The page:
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New name in Reno, same old aggressive play

RENO, Nev. (AP) -- The 16th edition of Reno's PGA Tour event has a new sponsor, a new name, no defending champ and a modified Stableford scoring format that encourages aggressive play up and down the edge of the Sierra Nevada.

Defending champion Gary Woodland is playing in the World Golf Championship-Bridgestone Invitational in Akron, Ohio that features the world's top 75 players. Still, the Barracuda Championship has one of its best fields.

Retief Goosen, Davis Love III, Padraig Harrington, Geoff Ogilvy, Mike Weir, Stuart Appleby and David Toms are among those teeing off Thursday on the Jack Nicklaus-designed course at the Montreux Golf & Country Club that winds through mountain streams and towering pines half way between Reno and Lake Tahoe.

"I love Stableford and playing at altitude and I love playing Nicklaus courses. Suits my game," said Love, the 20-time PGA Tour winner who won the former International twice outside Denver under the modified Stableford format.

The scoring system rewards aggressive play by awarding 8 points for double eagle, 5 for eagle, 2 for birdie, zero for par, minus-1 for bogey and minus-3 for anything worse.

"Generally this week you're going to take someone that's a good ball-striker, hits it a long way," Love said. "Seems like they have an advantage."

Harrington, the winner of three major championships, said on most courses he tends to play conservative off the tee and more aggressively into the greens.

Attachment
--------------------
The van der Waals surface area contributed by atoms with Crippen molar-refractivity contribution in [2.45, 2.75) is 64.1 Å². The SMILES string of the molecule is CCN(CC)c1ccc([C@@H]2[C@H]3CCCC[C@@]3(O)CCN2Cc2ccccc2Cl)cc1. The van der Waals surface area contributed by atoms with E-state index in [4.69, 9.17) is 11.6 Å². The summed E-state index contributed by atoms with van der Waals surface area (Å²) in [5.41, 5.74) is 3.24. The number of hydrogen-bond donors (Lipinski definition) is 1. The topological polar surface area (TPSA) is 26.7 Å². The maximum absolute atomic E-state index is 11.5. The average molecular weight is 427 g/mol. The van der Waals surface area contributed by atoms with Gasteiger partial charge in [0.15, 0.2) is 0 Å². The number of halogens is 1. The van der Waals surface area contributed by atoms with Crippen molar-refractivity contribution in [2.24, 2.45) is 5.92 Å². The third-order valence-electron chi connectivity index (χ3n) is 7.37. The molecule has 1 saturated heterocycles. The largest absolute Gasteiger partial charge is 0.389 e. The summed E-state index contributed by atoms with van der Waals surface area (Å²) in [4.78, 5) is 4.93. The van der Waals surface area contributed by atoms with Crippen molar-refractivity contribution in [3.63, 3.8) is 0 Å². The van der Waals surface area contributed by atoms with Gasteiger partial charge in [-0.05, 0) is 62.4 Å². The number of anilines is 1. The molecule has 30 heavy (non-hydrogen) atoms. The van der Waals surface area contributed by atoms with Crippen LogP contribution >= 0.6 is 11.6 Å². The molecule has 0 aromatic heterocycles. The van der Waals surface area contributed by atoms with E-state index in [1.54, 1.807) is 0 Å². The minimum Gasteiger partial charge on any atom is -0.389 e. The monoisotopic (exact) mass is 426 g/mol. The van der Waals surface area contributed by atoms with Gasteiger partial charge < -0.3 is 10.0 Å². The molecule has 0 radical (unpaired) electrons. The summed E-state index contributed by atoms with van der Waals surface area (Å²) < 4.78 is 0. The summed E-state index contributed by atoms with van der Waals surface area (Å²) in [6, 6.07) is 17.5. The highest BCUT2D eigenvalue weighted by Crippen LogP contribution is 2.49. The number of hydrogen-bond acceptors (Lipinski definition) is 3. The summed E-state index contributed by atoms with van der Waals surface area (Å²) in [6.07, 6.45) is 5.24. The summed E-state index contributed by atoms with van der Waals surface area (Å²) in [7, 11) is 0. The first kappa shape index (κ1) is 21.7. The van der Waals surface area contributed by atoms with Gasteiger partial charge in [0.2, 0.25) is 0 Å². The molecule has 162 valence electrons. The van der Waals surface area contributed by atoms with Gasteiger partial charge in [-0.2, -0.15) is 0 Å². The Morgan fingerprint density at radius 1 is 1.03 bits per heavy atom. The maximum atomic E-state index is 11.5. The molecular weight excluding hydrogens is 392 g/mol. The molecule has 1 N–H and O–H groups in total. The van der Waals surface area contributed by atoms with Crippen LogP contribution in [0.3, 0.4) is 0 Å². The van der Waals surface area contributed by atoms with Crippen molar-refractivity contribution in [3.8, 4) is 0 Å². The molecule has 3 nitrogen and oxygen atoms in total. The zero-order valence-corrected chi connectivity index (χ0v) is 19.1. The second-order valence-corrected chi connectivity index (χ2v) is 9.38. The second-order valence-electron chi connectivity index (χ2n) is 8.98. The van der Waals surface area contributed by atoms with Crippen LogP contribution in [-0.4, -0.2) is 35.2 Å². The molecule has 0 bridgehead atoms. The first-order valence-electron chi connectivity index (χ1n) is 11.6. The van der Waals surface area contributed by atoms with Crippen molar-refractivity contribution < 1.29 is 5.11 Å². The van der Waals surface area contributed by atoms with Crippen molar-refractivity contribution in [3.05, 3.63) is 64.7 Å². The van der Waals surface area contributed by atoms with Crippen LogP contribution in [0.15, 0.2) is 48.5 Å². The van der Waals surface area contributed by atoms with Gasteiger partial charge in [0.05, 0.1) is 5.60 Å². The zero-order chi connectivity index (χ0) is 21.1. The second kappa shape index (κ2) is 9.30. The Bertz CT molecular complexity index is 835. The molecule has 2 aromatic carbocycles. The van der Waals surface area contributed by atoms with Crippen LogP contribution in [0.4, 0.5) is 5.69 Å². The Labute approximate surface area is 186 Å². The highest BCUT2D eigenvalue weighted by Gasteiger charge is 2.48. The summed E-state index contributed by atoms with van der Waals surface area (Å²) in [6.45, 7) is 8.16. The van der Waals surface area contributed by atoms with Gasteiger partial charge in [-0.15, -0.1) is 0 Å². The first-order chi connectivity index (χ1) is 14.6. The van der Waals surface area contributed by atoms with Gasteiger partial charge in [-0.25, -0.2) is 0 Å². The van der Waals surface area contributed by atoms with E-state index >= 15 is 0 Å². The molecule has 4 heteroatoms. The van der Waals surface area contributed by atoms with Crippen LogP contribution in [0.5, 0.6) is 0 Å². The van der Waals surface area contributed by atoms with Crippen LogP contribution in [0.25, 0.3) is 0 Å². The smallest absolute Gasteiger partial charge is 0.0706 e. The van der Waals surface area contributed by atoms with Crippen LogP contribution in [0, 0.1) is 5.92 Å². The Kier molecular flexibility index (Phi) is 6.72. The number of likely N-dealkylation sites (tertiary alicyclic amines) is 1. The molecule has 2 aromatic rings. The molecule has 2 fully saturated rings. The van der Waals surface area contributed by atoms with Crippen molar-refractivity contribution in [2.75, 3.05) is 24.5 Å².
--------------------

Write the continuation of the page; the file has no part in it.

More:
"Here I think you've got to be aggressive off the tee because the golf course is quite long," he said. "If you start laying back because you're afraid of a bit of danger off the tee ... all of a sudden you're hitting from 220 yards on a downslope into a green that runs away from you."

The Irishman said the 5,500-foot elevation that makes the ball travel anywhere from 5 percent to 10 percent farther than at sea level adds to the "risk-reward" factor.

"A long hitter is going to gain more with the altitude, but it's really hard to control your distance the harder you hit the golf ball," he said. "So it's debatable which is better."

Just three weeks ago, the tournament with a $3 million purse signed a four-year sponsorship deal with Barracuda Networks Inc., a California-based computer data security firm. It's the tourney's first title sponsorship since it was played as the Legends Reno-Tahoe Open in 2008 and 2009.

This week's winner gets a $540,000 check and 300 FedEx Cup points. Last year, Woodland vaulted from 116th to No. 54 in the standings on the strength of his victory and went on to qualify for all four FedEx Cup playoff events.

Nick Watney, ranked 124 in the FedEx Cup standings, is among those competing in Reno this week who are the bubble to join the top 125 who will qualify for The Barclays -- the playoff opener.

Others in that hunt include Weir, the 2003 Masters champion who is 131nd in the points race, 2012 Reno winner J.J Henry (132nd), 2008 Masters champion Trevor Immelman (139th), 2013 Reno runner-up Jonathan Byrd (152nd), Love (161st) and Harrington (189th).

"You know, I would love to be in Akron, but I'm here," Watney said after completing his pro-am round Wednesday. "I'm going to enjoy it and hopefully make the most of it."

Watney said the lush fairways, thick rough and fast greens set up nicely for the format.

"I think the course lends itself perfect to it," he said. He said several holes lend themselves to aggressive play, but "if you get too far off the fairways you get in the forest."

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